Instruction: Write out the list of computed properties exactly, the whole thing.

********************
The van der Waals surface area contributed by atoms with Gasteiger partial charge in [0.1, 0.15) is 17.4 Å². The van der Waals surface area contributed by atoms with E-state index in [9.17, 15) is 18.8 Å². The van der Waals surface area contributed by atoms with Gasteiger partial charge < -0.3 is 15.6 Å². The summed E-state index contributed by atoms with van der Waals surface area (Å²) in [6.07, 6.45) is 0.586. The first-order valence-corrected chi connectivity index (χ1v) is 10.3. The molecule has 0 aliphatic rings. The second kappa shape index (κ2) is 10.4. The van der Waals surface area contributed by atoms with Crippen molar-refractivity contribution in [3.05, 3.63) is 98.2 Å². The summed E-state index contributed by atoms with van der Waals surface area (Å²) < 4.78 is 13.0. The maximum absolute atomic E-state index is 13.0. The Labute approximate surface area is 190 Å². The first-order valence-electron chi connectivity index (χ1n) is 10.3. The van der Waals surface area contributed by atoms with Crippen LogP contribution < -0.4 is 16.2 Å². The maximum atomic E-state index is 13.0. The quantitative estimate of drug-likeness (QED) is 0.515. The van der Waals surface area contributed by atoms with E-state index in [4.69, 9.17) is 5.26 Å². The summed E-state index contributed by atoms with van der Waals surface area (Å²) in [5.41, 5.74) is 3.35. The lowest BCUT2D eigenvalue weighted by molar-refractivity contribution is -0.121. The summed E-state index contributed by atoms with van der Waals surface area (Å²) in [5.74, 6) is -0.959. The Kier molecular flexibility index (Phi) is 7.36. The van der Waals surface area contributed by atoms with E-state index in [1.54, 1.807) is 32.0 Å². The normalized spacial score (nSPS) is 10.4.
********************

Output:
The van der Waals surface area contributed by atoms with Gasteiger partial charge in [0.1, 0.15) is 17.4 Å². The van der Waals surface area contributed by atoms with E-state index in [9.17, 15) is 18.8 Å². The van der Waals surface area contributed by atoms with Gasteiger partial charge < -0.3 is 15.6 Å². The summed E-state index contributed by atoms with van der Waals surface area (Å²) in [6.07, 6.45) is 0.586. The first-order valence-corrected chi connectivity index (χ1v) is 10.3. The molecule has 0 aliphatic rings. The second kappa shape index (κ2) is 10.4. The van der Waals surface area contributed by atoms with Crippen molar-refractivity contribution in [3.05, 3.63) is 98.2 Å². The summed E-state index contributed by atoms with van der Waals surface area (Å²) < 4.78 is 13.0. The maximum absolute atomic E-state index is 13.0. The Labute approximate surface area is 190 Å². The first-order valence-electron chi connectivity index (χ1n) is 10.3. The van der Waals surface area contributed by atoms with Crippen LogP contribution < -0.4 is 16.2 Å². The maximum atomic E-state index is 13.0. The quantitative estimate of drug-likeness (QED) is 0.515. The van der Waals surface area contributed by atoms with E-state index in [4.69, 9.17) is 5.26 Å². The summed E-state index contributed by atoms with van der Waals surface area (Å²) in [5.41, 5.74) is 3.35. The lowest BCUT2D eigenvalue weighted by molar-refractivity contribution is -0.121. The summed E-state index contributed by atoms with van der Waals surface area (Å²) in [5.74, 6) is -0.959. The Kier molecular flexibility index (Phi) is 7.36. The van der Waals surface area contributed by atoms with E-state index in [1.54, 1.807) is 32.0 Å². The normalized spacial score (nSPS) is 10.4.